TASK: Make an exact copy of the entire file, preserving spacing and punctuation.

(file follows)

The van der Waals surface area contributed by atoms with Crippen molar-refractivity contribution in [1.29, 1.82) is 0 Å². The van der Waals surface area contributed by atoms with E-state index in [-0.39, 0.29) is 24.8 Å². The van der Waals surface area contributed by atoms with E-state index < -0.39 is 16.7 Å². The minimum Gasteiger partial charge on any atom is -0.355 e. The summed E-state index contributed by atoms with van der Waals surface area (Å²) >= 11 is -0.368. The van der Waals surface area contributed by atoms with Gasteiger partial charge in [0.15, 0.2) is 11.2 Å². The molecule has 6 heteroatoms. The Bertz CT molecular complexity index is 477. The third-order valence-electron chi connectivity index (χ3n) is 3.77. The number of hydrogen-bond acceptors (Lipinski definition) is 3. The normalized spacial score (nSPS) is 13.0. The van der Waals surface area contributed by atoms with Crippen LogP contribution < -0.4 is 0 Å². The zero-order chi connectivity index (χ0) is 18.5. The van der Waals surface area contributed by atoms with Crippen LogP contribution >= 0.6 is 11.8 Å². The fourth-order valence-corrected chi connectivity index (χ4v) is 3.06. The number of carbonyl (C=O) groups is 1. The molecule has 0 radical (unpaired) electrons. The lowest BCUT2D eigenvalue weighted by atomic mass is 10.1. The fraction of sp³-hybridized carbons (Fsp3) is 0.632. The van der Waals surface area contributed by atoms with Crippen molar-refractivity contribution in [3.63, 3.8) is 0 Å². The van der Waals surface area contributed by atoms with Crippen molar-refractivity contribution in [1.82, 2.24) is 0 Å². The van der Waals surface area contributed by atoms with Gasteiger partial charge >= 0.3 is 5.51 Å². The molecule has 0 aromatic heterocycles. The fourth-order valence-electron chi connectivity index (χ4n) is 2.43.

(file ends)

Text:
The van der Waals surface area contributed by atoms with Crippen molar-refractivity contribution in [1.29, 1.82) is 0 Å². The van der Waals surface area contributed by atoms with E-state index in [-0.39, 0.29) is 24.8 Å². The van der Waals surface area contributed by atoms with E-state index < -0.39 is 16.7 Å². The minimum Gasteiger partial charge on any atom is -0.355 e. The summed E-state index contributed by atoms with van der Waals surface area (Å²) >= 11 is -0.368. The van der Waals surface area contributed by atoms with Gasteiger partial charge in [0.15, 0.2) is 11.2 Å². The molecule has 6 heteroatoms. The Bertz CT molecular complexity index is 477. The third-order valence-electron chi connectivity index (χ3n) is 3.77. The number of hydrogen-bond acceptors (Lipinski definition) is 3. The normalized spacial score (nSPS) is 13.0. The van der Waals surface area contributed by atoms with Crippen LogP contribution < -0.4 is 0 Å². The zero-order chi connectivity index (χ0) is 18.5. The van der Waals surface area contributed by atoms with Crippen LogP contribution >= 0.6 is 11.8 Å². The fourth-order valence-corrected chi connectivity index (χ4v) is 3.06. The number of carbonyl (C=O) groups is 1. The molecule has 0 radical (unpaired) electrons. The lowest BCUT2D eigenvalue weighted by atomic mass is 10.1. The fraction of sp³-hybridized carbons (Fsp3) is 0.632. The van der Waals surface area contributed by atoms with Crippen molar-refractivity contribution in [3.63, 3.8) is 0 Å². The van der Waals surface area contributed by atoms with Crippen molar-refractivity contribution in [1.82, 2.24) is 0 Å². The van der Waals surface area contributed by atoms with Gasteiger partial charge >= 0.3 is 5.51 Å². The molecule has 0 aromatic heterocycles. The fourth-order valence-electron chi connectivity index (χ4n) is 2.43.